The DSBSC modulator is based on the LM1496 balanced modulator IC. This IC is quite unlike others used in various projects in that this IC resembles those made in the early days of IC fabrication, in which an IC contained little more than an array of transistors and most of the biasing, etc. had to be taken care of by external circuits. Nowadays, opamps and other linear ICs all have their own internal biasing mechanisms, which make them easy to use. Hence, it is rare to find projects on the 'net using this chip. The internal working can be understood by looking at the internal circuit diagram presented in the datasheet, available at National Semiconductor's website
. Most of the resistors in the circuit are used to set the bias point.
Note in particular, the two pots R3 and R21. These are used to set the signal symmetry and carrier nulling, respectively. In the ideal case, if the carrier frequency is fc and the signal frequency is fm, then the output has two components at fc - fm and fc + fm. However, some part of the message and carrier can feed through to the output. These controls are used to eliminate this effect. Carrier nulling removes any fc component, while message symmetry removes fm component.
The opamp forms a difference amplifier, which finds the difference between the differential outputs of the 1496 IC. Thus, any common mode signal (such as message signal feedthrough) will be completely eliminated. Unfortunately, the opamp limits the operating frequency of the circuit. To make use of a similar circuit at RF, you can use a transformer with a center-tap. The center-tap connects to the supply voltage and the ends go to pins 12 and 6 of the LM1496. I've not tried this myself, though. The opamp used is not critical, any opamp will do. I happened to have an LM308 lying around.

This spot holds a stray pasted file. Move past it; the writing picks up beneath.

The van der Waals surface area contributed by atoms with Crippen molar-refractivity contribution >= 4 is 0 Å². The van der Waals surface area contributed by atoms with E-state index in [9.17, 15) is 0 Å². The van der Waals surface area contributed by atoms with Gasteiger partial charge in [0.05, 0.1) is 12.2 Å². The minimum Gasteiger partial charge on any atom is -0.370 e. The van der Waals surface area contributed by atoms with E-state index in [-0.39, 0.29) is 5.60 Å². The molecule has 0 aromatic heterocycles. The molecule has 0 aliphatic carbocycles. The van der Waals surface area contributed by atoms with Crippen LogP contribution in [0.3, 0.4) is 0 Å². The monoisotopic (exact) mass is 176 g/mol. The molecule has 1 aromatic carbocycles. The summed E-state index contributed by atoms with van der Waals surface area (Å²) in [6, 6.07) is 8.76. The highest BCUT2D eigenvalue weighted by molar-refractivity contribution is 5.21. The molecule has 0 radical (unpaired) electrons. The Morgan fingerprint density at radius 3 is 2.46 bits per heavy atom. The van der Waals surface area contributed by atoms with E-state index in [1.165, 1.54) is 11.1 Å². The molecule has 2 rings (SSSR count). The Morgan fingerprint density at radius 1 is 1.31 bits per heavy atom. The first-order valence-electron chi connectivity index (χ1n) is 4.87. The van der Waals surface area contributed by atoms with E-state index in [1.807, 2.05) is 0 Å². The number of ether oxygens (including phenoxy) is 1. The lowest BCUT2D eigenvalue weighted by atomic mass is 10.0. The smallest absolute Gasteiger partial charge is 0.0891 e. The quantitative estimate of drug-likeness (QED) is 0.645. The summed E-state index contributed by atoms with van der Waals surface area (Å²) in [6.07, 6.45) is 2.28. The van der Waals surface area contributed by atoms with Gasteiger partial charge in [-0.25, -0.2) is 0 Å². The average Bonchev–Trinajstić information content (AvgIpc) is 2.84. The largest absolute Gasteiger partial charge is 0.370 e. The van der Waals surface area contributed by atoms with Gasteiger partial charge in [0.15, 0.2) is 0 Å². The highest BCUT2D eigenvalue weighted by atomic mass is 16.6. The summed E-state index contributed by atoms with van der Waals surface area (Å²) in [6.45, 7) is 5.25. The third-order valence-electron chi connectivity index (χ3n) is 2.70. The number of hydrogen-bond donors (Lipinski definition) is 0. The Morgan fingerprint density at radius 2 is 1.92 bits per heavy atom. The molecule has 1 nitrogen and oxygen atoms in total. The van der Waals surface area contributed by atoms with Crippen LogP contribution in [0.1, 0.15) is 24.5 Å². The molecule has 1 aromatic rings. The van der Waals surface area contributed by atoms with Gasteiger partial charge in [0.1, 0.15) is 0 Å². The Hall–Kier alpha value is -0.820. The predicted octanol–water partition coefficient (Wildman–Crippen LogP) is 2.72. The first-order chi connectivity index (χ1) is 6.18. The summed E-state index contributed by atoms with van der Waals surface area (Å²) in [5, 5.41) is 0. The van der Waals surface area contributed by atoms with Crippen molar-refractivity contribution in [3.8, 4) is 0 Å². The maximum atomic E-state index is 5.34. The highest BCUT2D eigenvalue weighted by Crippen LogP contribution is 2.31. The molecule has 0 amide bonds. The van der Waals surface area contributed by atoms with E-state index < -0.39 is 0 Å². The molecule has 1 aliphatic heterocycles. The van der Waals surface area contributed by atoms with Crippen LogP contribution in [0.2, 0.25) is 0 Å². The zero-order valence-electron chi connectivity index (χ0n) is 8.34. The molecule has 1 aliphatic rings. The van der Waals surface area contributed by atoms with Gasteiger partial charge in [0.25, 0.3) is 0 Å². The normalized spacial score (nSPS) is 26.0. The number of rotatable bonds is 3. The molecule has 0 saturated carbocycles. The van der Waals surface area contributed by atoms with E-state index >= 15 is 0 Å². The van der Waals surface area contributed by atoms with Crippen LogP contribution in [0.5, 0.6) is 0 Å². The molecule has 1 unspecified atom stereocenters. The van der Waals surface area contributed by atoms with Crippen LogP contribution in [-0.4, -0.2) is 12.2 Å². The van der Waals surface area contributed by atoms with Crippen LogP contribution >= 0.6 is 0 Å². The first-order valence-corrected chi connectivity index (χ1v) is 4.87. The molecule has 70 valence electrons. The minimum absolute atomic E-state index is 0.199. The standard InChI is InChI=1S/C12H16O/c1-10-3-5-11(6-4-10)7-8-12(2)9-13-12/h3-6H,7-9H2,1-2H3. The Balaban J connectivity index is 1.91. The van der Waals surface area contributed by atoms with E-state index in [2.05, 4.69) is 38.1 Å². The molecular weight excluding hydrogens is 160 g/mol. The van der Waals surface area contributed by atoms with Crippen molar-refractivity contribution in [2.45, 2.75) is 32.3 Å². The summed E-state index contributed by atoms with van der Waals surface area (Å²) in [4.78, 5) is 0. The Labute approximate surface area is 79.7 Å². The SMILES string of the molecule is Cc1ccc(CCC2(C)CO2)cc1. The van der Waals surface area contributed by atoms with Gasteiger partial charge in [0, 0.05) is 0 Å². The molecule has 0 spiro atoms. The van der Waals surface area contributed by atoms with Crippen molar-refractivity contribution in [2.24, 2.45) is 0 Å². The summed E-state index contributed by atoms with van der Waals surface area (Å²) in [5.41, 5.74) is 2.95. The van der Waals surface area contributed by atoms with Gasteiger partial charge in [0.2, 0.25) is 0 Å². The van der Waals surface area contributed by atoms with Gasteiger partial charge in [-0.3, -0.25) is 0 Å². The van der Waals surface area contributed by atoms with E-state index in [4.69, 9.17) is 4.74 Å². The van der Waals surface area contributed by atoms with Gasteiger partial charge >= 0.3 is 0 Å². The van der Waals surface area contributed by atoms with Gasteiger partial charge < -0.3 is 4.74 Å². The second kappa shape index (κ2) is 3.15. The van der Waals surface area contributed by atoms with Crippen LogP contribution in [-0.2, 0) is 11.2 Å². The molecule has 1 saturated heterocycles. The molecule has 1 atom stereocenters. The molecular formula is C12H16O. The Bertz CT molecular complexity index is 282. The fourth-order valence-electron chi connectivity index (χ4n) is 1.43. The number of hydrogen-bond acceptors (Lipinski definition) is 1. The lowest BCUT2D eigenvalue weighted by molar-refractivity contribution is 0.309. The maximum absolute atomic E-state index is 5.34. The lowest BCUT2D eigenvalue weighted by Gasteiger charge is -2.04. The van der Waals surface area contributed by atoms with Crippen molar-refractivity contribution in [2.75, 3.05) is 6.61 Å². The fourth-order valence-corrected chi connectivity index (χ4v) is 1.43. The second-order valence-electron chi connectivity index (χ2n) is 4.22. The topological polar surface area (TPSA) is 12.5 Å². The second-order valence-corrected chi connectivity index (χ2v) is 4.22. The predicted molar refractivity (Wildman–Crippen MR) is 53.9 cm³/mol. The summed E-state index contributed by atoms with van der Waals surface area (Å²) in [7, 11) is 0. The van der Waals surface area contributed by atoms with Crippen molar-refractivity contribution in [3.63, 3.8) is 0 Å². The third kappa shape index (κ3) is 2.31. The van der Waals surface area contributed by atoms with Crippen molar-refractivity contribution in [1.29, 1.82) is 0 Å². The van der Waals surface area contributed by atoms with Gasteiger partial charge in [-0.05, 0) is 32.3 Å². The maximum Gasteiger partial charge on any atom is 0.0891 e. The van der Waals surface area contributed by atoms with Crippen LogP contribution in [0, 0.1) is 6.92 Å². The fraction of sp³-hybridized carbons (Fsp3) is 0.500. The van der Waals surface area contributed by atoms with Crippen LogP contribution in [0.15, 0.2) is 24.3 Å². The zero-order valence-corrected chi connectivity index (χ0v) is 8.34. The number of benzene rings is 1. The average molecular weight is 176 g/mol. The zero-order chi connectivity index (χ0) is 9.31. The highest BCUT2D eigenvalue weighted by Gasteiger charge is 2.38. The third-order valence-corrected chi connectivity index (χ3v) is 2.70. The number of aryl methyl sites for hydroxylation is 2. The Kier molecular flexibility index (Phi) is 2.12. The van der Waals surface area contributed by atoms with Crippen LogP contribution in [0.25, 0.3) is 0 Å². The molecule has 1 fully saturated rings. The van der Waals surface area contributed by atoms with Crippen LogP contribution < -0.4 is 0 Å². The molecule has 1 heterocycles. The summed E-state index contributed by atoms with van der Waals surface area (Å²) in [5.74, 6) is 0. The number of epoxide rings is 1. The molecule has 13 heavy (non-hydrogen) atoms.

After constructing this circuit, I tested the DSBSC section first with two sine waves, and it worked as predicted. Next, I tried to make the carrier a music signal from a CD player, and the message signal an LF sinewave (< 300Hz) and got some really cool sounding effects! Try this with your own voice, it'll be hard to recognize! This may be used as the basis of a telephone security system. I also tested it with the DPSK signal and it worked as expected. With proper carrier nulling and message symmetry adjustment, the output looked textbook-perfect.
The 74LS95 shift register has an active-low clock, while the 74LS74 flip flop has an active-high clock. Thus, one of them should have an inverted clock, otherwise the differential encoding section will not work correctly. The unused XOR gate from the 'LS86 can be used for this. If you use a 74LS195 instead, this wont be necessary, since the 'LS195 has an active-high clock. This is probably a better solution, since I couldnt easily find 'LS95 chips. Drive the CLR pin with an RC circuit, to force it to a 0000 state at power up.
These circuits are provided for your own study only. They all deal with electricity and electronics, a sufficient knowledge of both is assumed. I will not take any responsibility for any personal injury or damage to property arising from use or abuse of the information provided on these pages.